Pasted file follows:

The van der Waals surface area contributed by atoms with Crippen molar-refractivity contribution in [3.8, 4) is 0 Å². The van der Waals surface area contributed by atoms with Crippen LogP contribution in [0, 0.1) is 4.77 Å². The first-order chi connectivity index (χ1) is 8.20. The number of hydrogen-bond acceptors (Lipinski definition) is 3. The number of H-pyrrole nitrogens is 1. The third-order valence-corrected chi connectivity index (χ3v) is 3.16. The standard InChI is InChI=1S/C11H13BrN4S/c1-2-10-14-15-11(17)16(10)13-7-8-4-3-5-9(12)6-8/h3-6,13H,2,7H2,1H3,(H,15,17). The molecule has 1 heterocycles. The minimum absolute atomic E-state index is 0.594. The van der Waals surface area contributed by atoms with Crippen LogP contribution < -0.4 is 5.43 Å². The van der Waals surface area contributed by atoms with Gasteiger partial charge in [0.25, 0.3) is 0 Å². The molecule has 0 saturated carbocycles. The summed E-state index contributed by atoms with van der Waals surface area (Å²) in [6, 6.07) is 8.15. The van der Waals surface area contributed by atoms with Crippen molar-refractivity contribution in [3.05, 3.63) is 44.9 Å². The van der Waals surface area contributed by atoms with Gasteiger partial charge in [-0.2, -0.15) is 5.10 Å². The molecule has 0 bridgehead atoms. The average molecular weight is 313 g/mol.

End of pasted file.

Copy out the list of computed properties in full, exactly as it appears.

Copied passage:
The van der Waals surface area contributed by atoms with Crippen molar-refractivity contribution in [3.8, 4) is 0 Å². The van der Waals surface area contributed by atoms with Crippen LogP contribution in [0, 0.1) is 4.77 Å². The first-order chi connectivity index (χ1) is 8.20. The number of hydrogen-bond acceptors (Lipinski definition) is 3. The number of H-pyrrole nitrogens is 1. The third-order valence-corrected chi connectivity index (χ3v) is 3.16. The standard InChI is InChI=1S/C11H13BrN4S/c1-2-10-14-15-11(17)16(10)13-7-8-4-3-5-9(12)6-8/h3-6,13H,2,7H2,1H3,(H,15,17). The molecule has 1 heterocycles. The minimum absolute atomic E-state index is 0.594. The van der Waals surface area contributed by atoms with Crippen LogP contribution < -0.4 is 5.43 Å². The van der Waals surface area contributed by atoms with Gasteiger partial charge in [0.25, 0.3) is 0 Å². The molecule has 0 saturated carbocycles. The summed E-state index contributed by atoms with van der Waals surface area (Å²) in [6, 6.07) is 8.15. The van der Waals surface area contributed by atoms with Crippen molar-refractivity contribution in [3.05, 3.63) is 44.9 Å². The van der Waals surface area contributed by atoms with Gasteiger partial charge in [-0.2, -0.15) is 5.10 Å². The molecule has 0 bridgehead atoms. The average molecular weight is 313 g/mol.